The company has been offering this capability for close to two years. While it had originally been one of Alexa’s hidden gems, today asking Alexa to pull up a song by its lyrics is considered a standard feature.
With the rise of voice-based computing, features like asking for songs with verbal commands or querying databases of lyrics by voice are now expected features.
And where’s Spotify on this?
It has launched lyrics search only in Japan so far, and refuses to provide a timeline as to when it will make this a priority in other markets. Even tucked away in the app’s code are references to lyrics tests only in the non-U.S. markets of Thailand and Vietnam.
Spotify is testing viewing lyrics within mobile app.
Those tests have been underway since the beginning of the year, we understand from sources. But the attention being given to these tests is minimal – Spotify isn’t measuring user engagement with the lyrics feature at this point. And Spotify CEO Daniel Ek wasn’t even aware his team was working on these lyrics tests, we heard, which implies a lack of management focus on this product.
Meanwhile, competitors like Apple and Amazon have dedicated lyrics teams.
We asked Spotify multiple times if it was currently testing lyrics in the U.S. (You can see one person who claims they gained access here, for example.) But the company never responded to our questions.
Some Spotify customers who largely listen to popular music may be confused about the lack of a full lyrics product in the app. That’s because Spotify partnered with Genius in 2016 to launch “Behind the Lyrics,” which offers lyrics and music trivia on a portion of its catalog. But you don’t see all the song’s lyrics when the music plays because they’re interrupted with facts and other background information about the song, the lyrics’ meaning, or the artist.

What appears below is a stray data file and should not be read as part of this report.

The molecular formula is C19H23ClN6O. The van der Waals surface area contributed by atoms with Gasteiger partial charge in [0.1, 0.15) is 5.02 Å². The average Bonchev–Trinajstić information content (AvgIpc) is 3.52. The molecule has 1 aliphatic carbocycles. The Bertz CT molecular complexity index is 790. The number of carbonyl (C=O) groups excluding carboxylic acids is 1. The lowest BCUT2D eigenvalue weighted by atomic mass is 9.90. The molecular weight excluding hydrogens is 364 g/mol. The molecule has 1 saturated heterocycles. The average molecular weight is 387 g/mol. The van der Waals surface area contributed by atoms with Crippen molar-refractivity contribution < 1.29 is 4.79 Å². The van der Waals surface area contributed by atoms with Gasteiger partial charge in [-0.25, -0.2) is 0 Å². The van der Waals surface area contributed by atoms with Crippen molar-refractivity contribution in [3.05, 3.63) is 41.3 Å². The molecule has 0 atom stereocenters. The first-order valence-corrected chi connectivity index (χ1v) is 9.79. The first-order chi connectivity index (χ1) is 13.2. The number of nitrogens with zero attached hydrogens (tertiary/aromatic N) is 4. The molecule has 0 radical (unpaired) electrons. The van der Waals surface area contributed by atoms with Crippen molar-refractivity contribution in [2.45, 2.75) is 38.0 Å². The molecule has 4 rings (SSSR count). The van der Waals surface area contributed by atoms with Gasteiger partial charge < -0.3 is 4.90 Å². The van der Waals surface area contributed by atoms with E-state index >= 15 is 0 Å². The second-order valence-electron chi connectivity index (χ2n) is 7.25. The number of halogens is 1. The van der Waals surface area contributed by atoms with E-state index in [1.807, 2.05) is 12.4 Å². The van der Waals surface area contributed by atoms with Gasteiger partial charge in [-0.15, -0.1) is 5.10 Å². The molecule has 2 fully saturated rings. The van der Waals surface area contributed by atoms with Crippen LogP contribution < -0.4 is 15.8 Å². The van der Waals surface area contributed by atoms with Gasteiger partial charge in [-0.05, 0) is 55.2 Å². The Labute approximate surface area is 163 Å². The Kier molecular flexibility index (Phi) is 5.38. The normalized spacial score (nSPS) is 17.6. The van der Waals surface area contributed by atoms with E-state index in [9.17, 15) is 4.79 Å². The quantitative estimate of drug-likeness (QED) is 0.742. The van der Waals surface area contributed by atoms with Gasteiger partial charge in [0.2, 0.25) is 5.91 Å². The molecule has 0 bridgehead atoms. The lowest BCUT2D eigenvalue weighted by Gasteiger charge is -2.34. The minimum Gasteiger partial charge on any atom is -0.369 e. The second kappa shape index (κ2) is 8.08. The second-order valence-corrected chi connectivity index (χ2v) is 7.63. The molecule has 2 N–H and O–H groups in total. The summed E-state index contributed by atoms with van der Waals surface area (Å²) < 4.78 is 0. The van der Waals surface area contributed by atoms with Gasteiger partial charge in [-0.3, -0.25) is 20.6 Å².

(The idea has been flagged “Watch this Space,” but it’s been tagged like that for so long it’s no longer a promise of something that’s soon to come.) There is no internal solution in the works, we understand, and it’s not working on a new deal with a third-party at this time.
The lack of lyrics is becoming a problem in other areas, as well, now that competitors are launching search-by-lyrics features that work via voice commands.
In fact, Spotify was late, in general, to address users’ interest in voice assistance – even though a primary use case for music listening is when you’re on the go – like, in the car, out walking or jogging, at the gym, biking, etc.
But the feature is still wonky. For one thing, hiding it away as a long press-triggered option means many users probably don’t know it exists. (And the floating button that pops up when you switch to search is hard to reach.) Secondly, it doesn’t address the primary reason users want to search by voice: hands-free listening.
Spotify can’t offer a native search-by-lyrics feature in its app, much less search-by-lyrics using voice commands option, because it doesn’t even have fully functional lyrics.